Potomac residents look to county for cutting noise levels from Reagan airport Featured

Potomac area residents say they have cause to hope they can rid their neighborhoods of aircraft noise with an upgrade in flight GPS technology.

The frequent noise from commercial flights led residents to organize and ask the County to do something about the noise from planes landing at Ronald Reagan National Airport in Arlington County.

While the County has previously considered a lawsuit against the Federal Aviation Administration, in this year’s budget it may consider a different approach – choosing to hire an outside aviation expert to help convince the FAA to change its flight patterns.

“It’s analogous to putting an eight-lane freeway through an existing neighborhood – it’s really the same thing,” said Council President Hans Riemer (D-at large).

Riemer along with Council member Roger Berliner (D-1), who represents Bethesda and Potomac in his district, said they support the County hiring an aviation subject expert that could help design a new path for planes to fly. The expert would cost the County approximately $150,000.

The issue has affected residents mostly in neighborhoods in Potomac and Bethesda adjacent to the Potomac River. While planes have always flown over the parts of the County along the Potomac River in their approach into Reagan National, they typically never shared one specifically concentrated route, meaning some planes would fly over the Potomac River, parts of Northwest D.C. or Northern Virginia, as they descended into Reagan National.

Now thanks to an upgrade in GPS technology for airplanes that presets a path into Reagan National, most flights descending into Reagan National fly directly over parts of Potomac and Bethesda disturbing residents.

Cabin John resident Bill Noonan said planes are constantly flying over his house at a low altitude, saying it has disrupted his home life with his family.

“I cannot sleep and it’s gotten to the point to where I have had to, you know, move down to the basement of my house because it’s quieter down there,” Noonan, a member of the Montgomery County Quiet Skies Coalition said.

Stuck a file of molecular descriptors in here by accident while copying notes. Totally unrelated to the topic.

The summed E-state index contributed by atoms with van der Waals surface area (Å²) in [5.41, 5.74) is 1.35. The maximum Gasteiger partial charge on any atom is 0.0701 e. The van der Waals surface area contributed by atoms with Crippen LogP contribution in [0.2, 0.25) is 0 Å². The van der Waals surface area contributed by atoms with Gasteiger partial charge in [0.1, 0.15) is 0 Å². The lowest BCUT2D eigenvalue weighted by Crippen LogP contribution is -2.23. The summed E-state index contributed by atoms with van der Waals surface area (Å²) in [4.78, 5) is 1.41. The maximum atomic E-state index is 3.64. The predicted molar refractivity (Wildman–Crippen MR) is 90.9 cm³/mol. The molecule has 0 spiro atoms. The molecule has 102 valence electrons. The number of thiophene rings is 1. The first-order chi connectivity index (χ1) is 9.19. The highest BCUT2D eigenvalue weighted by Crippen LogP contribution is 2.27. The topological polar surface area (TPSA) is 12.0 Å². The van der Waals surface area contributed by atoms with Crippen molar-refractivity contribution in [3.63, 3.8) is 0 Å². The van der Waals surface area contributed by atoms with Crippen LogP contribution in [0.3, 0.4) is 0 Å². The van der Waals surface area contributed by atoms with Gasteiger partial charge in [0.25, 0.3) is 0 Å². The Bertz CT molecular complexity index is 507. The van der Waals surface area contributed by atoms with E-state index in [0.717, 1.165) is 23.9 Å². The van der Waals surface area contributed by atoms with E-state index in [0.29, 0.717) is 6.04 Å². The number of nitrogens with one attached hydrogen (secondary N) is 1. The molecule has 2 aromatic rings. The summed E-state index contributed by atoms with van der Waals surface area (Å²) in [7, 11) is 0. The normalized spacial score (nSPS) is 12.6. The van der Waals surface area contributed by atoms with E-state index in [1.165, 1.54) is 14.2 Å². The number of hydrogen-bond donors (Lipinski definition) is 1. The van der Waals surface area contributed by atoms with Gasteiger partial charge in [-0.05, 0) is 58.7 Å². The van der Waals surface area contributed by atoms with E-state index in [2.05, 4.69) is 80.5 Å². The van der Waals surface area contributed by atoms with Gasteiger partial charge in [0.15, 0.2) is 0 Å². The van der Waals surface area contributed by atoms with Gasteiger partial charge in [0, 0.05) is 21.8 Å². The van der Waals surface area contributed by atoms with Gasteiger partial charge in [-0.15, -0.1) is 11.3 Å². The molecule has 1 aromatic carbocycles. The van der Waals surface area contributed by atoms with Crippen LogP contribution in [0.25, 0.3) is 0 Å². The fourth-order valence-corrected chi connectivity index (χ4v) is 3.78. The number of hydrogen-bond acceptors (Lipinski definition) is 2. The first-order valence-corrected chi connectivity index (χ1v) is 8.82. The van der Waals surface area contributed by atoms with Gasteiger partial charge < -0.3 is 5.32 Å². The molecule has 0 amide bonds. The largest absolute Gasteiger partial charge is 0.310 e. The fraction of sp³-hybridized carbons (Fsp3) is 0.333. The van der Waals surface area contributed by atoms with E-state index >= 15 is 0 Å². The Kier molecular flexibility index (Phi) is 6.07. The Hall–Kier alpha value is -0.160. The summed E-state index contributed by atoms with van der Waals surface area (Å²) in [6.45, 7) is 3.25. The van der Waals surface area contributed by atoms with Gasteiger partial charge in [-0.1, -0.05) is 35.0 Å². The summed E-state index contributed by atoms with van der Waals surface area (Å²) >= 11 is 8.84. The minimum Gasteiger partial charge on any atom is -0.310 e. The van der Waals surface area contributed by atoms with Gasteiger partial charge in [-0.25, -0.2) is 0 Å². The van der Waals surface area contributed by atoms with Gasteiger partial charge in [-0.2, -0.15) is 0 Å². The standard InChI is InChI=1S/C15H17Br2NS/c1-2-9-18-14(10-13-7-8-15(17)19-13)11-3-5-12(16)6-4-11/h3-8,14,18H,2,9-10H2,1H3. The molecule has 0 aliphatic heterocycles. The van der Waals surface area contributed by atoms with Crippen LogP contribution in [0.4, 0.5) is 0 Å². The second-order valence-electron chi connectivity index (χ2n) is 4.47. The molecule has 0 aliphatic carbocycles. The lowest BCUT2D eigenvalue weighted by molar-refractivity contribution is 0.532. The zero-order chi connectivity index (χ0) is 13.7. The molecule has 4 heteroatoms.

Beginning in 2012, the FAA started pushing for optimized profile descents, which allow for a smoother and more fuel-efficient landing. While traditional pilots would wait for air traffic controllers to help guide them through the descent, perhaps taking a slightly different route into the airport each time, new GPS technology has helped pre-select routes for pilots to use for their descent. These routes with more frequency have been over the western parts of Montgomery County along the Potomac River, where some neighborhoods are experiencing 400 airline jets flying low as the descend toward Reagan National.

While last summer the County announced plans to hire outside legal counsel to possible sue the FAA over the noise from the flights over portions of the Western County, the County dropped a possible lawsuit as Gov. Larry Hogan (R) instructed Attorney General Brian Frosh to sue the FAA about noise pollution for flights coming into both Reagan National and Thurgood Marshall Baltimore-Washington International Airport.

Noonan, who serves on an elected advisory committee consisting of residents from around the Washington Metropolitan Region said the FAA is open to changing the flight plans into Reagan National, and said an expert could help convince representatives from the FAA to change the flight plan into Reagan.

While neighborhoods in the Western County have had to deal with planes flying low over residents’ houses, Noonan said he just wants to reduce the frequency by sharing the burden of noise with other neighborhoods in Northern Virginia and the District of Columbia.

“The way to solve this problem is to figure out some way to reintroduce dispersion so that the burden is shared,” he said.



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